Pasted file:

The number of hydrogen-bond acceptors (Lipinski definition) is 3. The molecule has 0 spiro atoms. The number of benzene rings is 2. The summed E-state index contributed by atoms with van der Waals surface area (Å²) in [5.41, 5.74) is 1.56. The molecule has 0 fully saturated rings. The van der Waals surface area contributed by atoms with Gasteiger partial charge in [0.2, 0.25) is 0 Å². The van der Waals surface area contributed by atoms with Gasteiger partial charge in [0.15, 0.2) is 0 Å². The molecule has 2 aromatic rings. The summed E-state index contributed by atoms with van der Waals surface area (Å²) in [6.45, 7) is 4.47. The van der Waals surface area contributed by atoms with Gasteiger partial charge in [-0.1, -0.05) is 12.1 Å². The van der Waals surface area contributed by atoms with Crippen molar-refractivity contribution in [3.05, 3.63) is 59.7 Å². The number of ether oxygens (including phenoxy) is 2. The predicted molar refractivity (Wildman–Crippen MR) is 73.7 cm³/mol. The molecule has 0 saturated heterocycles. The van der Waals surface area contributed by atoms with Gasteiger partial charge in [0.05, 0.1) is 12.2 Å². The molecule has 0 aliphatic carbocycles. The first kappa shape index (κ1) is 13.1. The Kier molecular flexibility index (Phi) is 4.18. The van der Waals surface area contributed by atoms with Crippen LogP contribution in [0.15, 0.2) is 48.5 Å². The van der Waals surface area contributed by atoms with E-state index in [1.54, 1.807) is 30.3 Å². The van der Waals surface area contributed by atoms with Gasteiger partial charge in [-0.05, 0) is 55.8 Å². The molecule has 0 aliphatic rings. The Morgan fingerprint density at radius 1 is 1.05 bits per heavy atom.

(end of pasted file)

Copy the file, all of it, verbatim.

The number of hydrogen-bond acceptors (Lipinski definition) is 3. The molecule has 0 spiro atoms. The number of benzene rings is 2. The summed E-state index contributed by atoms with van der Waals surface area (Å²) in [5.41, 5.74) is 1.56. The molecule has 0 fully saturated rings. The van der Waals surface area contributed by atoms with Gasteiger partial charge in [0.2, 0.25) is 0 Å². The van der Waals surface area contributed by atoms with Gasteiger partial charge in [0.15, 0.2) is 0 Å². The molecule has 2 aromatic rings. The summed E-state index contributed by atoms with van der Waals surface area (Å²) in [6.45, 7) is 4.47. The van der Waals surface area contributed by atoms with Gasteiger partial charge in [-0.1, -0.05) is 12.1 Å². The van der Waals surface area contributed by atoms with Crippen molar-refractivity contribution in [3.05, 3.63) is 59.7 Å². The number of ether oxygens (including phenoxy) is 2. The predicted molar refractivity (Wildman–Crippen MR) is 73.7 cm³/mol. The molecule has 0 saturated heterocycles. The van der Waals surface area contributed by atoms with Gasteiger partial charge in [0.05, 0.1) is 12.2 Å². The molecule has 0 aliphatic carbocycles. The first kappa shape index (κ1) is 13.1. The Kier molecular flexibility index (Phi) is 4.18. The van der Waals surface area contributed by atoms with Crippen LogP contribution in [0.15, 0.2) is 48.5 Å². The van der Waals surface area contributed by atoms with E-state index in [1.54, 1.807) is 30.3 Å². The van der Waals surface area contributed by atoms with Gasteiger partial charge in [-0.05, 0) is 55.8 Å². The molecule has 0 aliphatic rings. The Morgan fingerprint density at radius 1 is 1.05 bits per heavy atom.